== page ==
Propaganda was also considered an important foreign relations tool. International exhibitions, the distribution of media such as films, e.g.: Alexander Nevski, as well as inviting prominent foreign individuals to tour the Soviet Union, were used as a method of gaining international influence and encouraging fellow travelers and pacifists to build popular fronts. [50]

Start of World War IIEdit

Germany invaded Poland on September 1; the USSR followed on September 17. The Soviets quelled opposition by executing and arresting thousands. They relocated suspect ethnic groups to Siberia in four waves, 1939–1941. Estimates varying from the figure over 1.5 million.[51]

After Poland was divided up with Germany, Stalin made territorial demands to Finland for points that would defend Leningrad. Helsinki, backed by world public opinion refused, so Stalin invaded. Despite outnumbering Finnish troops by over 2.5:1, the war proved embarrassingly difficult for the Red Army, which was ill-equipped for the winter weather and lacking competent commanders since the purge of the Soviet high command. The Finns resisted fiercely, and received some support and considerable sympathy from the Allies. A new threat in March 1940 led Finland to ask an armistice. It relinquished the Karelian Isthmus and some smaller territories.[52] London, Washington--and especially Berlin--calculated that the poor showing of the Soviet army indicated it was incompetent to defend the USSR against a German invasion.[53][54]

In 1940, the USSR occupied and illegally annexed Lithuania, Latvia, and Estonia. On June 14, 1941, the USSR performed first mass deportations from Lithuania, Latvia, and Estonia.

On June 26, 1940 the Soviet government issued an ultimatum to the Romanian minister in Moscow, demanding Romania immediately cede Bessarabia and Northern Bukovina. Italy and Germany, which needed a stable Romania and access to its oil fields urged King Carol II to do so. Under duress, with no prospect of aid from France or Britain, Carol complied. On June 28, Soviet troops crossed the Dniester and occupied Bessarabia, Northern Bukovina, and the Hertza region.[55]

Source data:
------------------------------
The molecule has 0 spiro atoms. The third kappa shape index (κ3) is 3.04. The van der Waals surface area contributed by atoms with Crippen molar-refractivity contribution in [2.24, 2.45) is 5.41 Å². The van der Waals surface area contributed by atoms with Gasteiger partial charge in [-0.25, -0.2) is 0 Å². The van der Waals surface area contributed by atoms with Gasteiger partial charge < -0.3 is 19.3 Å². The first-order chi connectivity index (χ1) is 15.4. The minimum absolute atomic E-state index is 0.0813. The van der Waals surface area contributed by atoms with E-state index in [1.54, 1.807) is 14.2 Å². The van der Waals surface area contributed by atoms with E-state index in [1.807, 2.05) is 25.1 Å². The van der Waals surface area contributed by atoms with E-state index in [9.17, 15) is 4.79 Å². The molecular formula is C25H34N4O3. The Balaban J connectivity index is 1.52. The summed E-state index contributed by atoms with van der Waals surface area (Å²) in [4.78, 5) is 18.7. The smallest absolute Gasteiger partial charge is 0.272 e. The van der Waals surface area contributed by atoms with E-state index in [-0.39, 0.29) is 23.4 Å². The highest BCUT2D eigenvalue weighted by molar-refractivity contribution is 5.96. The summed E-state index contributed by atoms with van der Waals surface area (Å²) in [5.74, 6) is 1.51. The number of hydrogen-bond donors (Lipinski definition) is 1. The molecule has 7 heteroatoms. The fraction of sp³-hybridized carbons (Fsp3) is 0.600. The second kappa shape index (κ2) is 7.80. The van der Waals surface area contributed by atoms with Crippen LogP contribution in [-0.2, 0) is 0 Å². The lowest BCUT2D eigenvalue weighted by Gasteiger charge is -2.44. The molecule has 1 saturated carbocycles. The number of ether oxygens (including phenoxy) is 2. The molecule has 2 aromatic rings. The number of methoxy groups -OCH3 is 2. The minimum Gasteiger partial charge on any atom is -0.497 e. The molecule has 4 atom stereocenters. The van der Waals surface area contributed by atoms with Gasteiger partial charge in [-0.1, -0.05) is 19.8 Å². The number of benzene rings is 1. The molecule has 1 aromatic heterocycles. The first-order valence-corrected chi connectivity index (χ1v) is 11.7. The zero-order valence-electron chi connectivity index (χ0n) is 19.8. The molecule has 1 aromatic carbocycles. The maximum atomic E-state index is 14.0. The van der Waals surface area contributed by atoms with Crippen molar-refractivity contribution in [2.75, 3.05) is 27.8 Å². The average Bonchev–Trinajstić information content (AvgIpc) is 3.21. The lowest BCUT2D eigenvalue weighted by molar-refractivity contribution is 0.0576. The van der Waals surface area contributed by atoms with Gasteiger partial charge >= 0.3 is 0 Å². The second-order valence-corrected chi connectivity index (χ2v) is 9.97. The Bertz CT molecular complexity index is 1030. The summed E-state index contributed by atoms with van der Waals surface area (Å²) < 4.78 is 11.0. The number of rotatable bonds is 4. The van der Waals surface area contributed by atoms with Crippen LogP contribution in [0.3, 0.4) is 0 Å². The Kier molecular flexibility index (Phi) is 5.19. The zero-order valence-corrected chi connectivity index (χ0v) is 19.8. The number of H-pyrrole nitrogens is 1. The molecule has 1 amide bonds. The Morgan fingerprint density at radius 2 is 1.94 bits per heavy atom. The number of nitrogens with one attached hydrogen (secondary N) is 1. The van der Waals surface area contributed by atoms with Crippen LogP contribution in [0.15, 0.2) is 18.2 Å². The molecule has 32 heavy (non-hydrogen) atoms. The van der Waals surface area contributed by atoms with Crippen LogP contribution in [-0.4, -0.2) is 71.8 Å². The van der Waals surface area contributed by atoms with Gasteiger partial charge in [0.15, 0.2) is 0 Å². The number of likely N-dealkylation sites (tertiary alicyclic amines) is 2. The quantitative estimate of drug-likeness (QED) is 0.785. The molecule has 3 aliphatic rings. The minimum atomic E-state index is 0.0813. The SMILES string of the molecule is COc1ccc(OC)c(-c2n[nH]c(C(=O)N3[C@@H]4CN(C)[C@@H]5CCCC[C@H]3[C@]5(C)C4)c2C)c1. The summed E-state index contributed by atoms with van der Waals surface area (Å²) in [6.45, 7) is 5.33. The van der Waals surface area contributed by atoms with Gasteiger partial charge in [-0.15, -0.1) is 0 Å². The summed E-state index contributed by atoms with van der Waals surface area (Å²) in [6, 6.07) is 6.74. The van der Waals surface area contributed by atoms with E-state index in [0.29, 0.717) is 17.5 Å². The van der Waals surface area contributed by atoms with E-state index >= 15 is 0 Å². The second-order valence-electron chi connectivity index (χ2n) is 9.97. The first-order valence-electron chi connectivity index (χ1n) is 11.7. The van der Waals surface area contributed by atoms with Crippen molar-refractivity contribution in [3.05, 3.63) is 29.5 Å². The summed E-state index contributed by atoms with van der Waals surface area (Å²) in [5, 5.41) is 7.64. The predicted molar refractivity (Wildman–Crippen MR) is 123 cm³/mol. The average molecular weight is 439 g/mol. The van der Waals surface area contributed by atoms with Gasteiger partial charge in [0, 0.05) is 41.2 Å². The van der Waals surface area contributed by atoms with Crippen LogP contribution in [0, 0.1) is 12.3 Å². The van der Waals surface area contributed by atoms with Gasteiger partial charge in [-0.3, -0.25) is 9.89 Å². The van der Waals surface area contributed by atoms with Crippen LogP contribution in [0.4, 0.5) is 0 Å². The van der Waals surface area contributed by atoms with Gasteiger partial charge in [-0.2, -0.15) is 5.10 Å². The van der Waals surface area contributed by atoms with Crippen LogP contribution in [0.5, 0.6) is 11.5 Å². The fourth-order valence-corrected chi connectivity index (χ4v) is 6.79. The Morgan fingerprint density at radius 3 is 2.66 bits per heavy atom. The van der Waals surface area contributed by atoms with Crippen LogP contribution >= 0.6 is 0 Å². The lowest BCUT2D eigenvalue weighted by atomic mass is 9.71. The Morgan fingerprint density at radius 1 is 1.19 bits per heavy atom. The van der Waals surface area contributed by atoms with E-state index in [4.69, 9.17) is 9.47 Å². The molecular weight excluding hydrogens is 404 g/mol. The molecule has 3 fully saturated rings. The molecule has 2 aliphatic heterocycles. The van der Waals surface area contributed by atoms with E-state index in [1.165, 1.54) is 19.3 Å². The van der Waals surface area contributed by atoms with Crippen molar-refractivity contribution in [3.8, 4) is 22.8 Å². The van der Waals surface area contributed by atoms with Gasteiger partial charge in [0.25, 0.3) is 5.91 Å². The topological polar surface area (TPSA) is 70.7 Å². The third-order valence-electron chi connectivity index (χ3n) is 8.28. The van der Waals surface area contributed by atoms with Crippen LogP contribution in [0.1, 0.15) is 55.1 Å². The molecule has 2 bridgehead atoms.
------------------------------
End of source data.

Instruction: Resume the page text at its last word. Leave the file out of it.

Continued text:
Great Patriotic WarEdit

Soviet children celebrating the school year end on the eve of the Great Patriotic War, June 21, 1941.

On June 22, 1941, Adolf Hitler abruptly broke the non-aggression pact and invaded the Soviet Union. Stalin had made no preparations. Soviet intelligence was fooled by German disinformation and the invasion caught the Soviet military unprepared. In the larger sense, Stalin expected invasion but not so soon.[56] The Army had been decimated by the Purges; time was needed for a recovery of competence. As such, mobilization did not occur and the Soviet Army was tactically unprepared as of the invasion. The initial weeks of the war were a disaster, with tens of thousands of men being killed, wounded, or captured. Whole divisions disintegrated against the German onslaught.

German troops reached the outskirts of Moscow in December 1941, but failed to capture it, due to staunch Soviet defence and counterattacks. At the Battle of Stalingrad in 1942–43, the Red Army inflicted a crushing defeat on the German army. Due to the unwillingness of the Japanese to open a second front in Manchuria, the Soviets were able to call dozens of Red Army divisions back from eastern Russia. These units were instrumental in turning the tide, because most of their officer corps had escaped Stalin's purges. The Soviet forces soon launched massive counterattacks along the entire German line. By 1944, the Germans had been pushed out of the Soviet Union onto the banks of the Vistula river, just east of Prussia. With Soviet Marshal Georgy Zhukov attacking from Prussia, and Marshal Ivan Konev slicing Germany in half from the south, the fate of Nazi Germany was sealed. On May 2, 1945 the last German troops surrendered to the overjoyed Soviet troops in Berlin.

Wartime developmentsEdit

From the end of 1944 to 1949, large sections of eastern Germany came under the Soviet Union's occupation and on 2 May 1945, the capital city Berlin was taken, while over fifteen million Germans were removed from eastern Germany and pushed into central Germany (later called the German Democratic Republic) and western Germany (later called the Federal Republic of Germany). Russians, Ukrainians, Poles, Czech, etc., were then moved onto German land.

An atmosphere of patriotic emergency took over the Soviet Union during the war, and persecution of the Orthodox Church was halted. The Church was now permitted to operate with a fair degree of freedom, so long as it did not get involved in politics. In 1944, a new Soviet national anthem was written, replacing the Internationale, which had been used as the national anthem since 1918. These changes were made because it was thought that the people would respond better to a fight for their country than for a political ideology.